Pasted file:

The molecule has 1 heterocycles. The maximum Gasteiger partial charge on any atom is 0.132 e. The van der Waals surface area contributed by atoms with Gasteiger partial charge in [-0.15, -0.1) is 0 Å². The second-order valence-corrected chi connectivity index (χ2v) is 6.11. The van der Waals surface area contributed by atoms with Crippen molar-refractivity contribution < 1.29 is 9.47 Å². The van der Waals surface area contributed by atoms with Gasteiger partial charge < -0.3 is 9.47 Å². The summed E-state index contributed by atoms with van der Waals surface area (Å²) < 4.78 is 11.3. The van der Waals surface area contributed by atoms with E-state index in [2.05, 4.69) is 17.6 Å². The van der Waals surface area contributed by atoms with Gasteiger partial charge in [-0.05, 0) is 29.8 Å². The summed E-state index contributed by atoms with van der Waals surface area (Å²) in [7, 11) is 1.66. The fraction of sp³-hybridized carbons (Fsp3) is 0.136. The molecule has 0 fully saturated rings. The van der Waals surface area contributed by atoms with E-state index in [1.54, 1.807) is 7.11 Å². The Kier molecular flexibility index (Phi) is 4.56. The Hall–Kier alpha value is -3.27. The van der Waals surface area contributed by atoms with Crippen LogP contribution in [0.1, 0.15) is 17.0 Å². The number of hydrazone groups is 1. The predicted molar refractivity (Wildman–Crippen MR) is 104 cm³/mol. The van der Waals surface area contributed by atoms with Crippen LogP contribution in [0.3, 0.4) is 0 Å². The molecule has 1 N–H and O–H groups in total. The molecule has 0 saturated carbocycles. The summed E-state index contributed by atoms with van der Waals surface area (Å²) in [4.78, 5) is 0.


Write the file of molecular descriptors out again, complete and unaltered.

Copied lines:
The molecule has 1 heterocycles. The maximum Gasteiger partial charge on any atom is 0.132 e. The van der Waals surface area contributed by atoms with Gasteiger partial charge in [-0.15, -0.1) is 0 Å². The second-order valence-corrected chi connectivity index (χ2v) is 6.11. The van der Waals surface area contributed by atoms with Crippen molar-refractivity contribution < 1.29 is 9.47 Å². The van der Waals surface area contributed by atoms with Gasteiger partial charge < -0.3 is 9.47 Å². The summed E-state index contributed by atoms with van der Waals surface area (Å²) < 4.78 is 11.3. The van der Waals surface area contributed by atoms with E-state index in [2.05, 4.69) is 17.6 Å². The van der Waals surface area contributed by atoms with Gasteiger partial charge in [-0.05, 0) is 29.8 Å². The summed E-state index contributed by atoms with van der Waals surface area (Å²) in [7, 11) is 1.66. The fraction of sp³-hybridized carbons (Fsp3) is 0.136. The molecule has 0 fully saturated rings. The van der Waals surface area contributed by atoms with E-state index in [1.54, 1.807) is 7.11 Å². The Kier molecular flexibility index (Phi) is 4.56. The Hall–Kier alpha value is -3.27. The van der Waals surface area contributed by atoms with Crippen LogP contribution in [0.1, 0.15) is 17.0 Å². The number of hydrazone groups is 1. The predicted molar refractivity (Wildman–Crippen MR) is 104 cm³/mol. The van der Waals surface area contributed by atoms with Crippen LogP contribution in [0.3, 0.4) is 0 Å². The molecule has 1 N–H and O–H groups in total. The molecule has 0 saturated carbocycles. The summed E-state index contributed by atoms with van der Waals surface area (Å²) in [4.78, 5) is 0.